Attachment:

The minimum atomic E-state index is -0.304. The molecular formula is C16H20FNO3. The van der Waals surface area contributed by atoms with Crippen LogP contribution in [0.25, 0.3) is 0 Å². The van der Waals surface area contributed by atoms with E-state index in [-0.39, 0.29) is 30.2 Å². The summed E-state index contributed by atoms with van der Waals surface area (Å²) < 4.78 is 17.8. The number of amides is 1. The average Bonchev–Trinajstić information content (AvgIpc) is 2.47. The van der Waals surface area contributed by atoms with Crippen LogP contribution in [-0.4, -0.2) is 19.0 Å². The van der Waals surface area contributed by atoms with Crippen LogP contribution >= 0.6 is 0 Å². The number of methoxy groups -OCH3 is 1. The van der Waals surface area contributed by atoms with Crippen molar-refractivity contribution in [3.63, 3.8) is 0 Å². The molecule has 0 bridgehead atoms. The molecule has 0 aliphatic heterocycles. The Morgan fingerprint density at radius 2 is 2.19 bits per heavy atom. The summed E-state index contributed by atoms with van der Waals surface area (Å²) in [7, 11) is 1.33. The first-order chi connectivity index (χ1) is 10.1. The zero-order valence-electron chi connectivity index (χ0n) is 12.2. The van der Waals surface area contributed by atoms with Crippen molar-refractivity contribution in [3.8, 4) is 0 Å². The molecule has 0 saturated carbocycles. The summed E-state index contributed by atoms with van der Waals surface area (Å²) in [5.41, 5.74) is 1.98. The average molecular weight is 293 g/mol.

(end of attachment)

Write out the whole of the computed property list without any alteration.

The minimum atomic E-state index is -0.304. The molecular formula is C16H20FNO3. The van der Waals surface area contributed by atoms with Crippen LogP contribution in [0.25, 0.3) is 0 Å². The van der Waals surface area contributed by atoms with E-state index in [-0.39, 0.29) is 30.2 Å². The summed E-state index contributed by atoms with van der Waals surface area (Å²) < 4.78 is 17.8. The number of amides is 1. The average Bonchev–Trinajstić information content (AvgIpc) is 2.47. The van der Waals surface area contributed by atoms with Crippen LogP contribution in [-0.4, -0.2) is 19.0 Å². The van der Waals surface area contributed by atoms with Crippen LogP contribution >= 0.6 is 0 Å². The number of methoxy groups -OCH3 is 1. The van der Waals surface area contributed by atoms with Crippen molar-refractivity contribution in [3.63, 3.8) is 0 Å². The molecule has 0 bridgehead atoms. The molecule has 0 aliphatic heterocycles. The Morgan fingerprint density at radius 2 is 2.19 bits per heavy atom. The summed E-state index contributed by atoms with van der Waals surface area (Å²) in [7, 11) is 1.33. The first-order chi connectivity index (χ1) is 10.1. The zero-order valence-electron chi connectivity index (χ0n) is 12.2. The van der Waals surface area contributed by atoms with Crippen molar-refractivity contribution in [3.8, 4) is 0 Å². The molecule has 0 saturated carbocycles. The summed E-state index contributed by atoms with van der Waals surface area (Å²) in [5.41, 5.74) is 1.98. The average molecular weight is 293 g/mol.